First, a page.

Sunday, November 2, 2008
Deception, Decisions, and Investor Education, by Jayne W. Barnard, College of William and Mary - Marshall-Wythe School of Law, was recently posted on SSRN. Here is the abstract:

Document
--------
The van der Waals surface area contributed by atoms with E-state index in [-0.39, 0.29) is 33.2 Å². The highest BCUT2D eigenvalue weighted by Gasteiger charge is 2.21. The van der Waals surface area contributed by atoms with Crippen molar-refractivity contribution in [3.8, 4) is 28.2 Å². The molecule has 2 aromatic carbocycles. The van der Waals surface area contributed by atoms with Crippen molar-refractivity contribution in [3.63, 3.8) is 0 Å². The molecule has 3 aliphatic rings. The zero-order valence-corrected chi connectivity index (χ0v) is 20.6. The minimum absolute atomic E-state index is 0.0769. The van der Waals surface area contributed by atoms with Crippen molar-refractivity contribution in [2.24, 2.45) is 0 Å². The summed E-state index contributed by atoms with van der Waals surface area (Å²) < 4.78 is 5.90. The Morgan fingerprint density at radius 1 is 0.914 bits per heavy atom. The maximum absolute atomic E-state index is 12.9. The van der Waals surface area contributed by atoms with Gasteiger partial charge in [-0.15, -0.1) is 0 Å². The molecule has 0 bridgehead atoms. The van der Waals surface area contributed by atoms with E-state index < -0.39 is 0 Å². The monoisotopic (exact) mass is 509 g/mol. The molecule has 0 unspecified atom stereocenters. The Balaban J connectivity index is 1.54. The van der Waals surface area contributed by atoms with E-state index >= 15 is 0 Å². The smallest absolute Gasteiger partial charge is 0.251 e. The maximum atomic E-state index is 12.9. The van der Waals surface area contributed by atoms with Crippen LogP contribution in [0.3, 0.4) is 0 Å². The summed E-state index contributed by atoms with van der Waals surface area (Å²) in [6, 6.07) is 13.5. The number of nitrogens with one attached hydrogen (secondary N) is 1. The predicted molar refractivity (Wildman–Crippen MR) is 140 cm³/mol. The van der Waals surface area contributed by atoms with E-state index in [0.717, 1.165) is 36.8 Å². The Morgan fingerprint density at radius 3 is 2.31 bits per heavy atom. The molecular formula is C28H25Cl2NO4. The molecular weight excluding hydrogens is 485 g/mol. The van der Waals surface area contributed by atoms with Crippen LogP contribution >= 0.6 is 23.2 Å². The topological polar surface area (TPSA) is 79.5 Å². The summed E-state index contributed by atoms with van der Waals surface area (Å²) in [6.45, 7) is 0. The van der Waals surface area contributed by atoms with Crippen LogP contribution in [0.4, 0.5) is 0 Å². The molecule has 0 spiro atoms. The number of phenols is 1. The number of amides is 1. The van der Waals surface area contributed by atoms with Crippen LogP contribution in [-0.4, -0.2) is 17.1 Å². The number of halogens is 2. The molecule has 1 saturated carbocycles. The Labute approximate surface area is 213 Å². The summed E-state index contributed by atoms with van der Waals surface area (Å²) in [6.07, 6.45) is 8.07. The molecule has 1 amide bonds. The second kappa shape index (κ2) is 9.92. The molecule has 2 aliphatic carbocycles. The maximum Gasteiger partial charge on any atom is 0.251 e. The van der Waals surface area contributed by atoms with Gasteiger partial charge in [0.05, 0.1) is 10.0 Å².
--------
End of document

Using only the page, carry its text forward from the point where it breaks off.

Tens of millions of dollars are spent each year to fund educational programs aimed at elderly investors. Many of these programs focus on fraud prevention. In this Article, Professor Barnard questions the effectiveness of these programs. Drawing on recent studies from marketing scholars, neurobiologists, social psychologists, and behavioral economists examining the ways in which older adults process information, she offers a model of decision making (the "deception/decision cycle") that explains why older adults are disproportionately vulnerable to investment fraud schemes. She then suggests that many of the factors that contribute to fraud victimization are unlikely to be influenced by investor education. She suggests some alternative uses for the money now spent on investor education that would better achieve the goal of fraud prevention.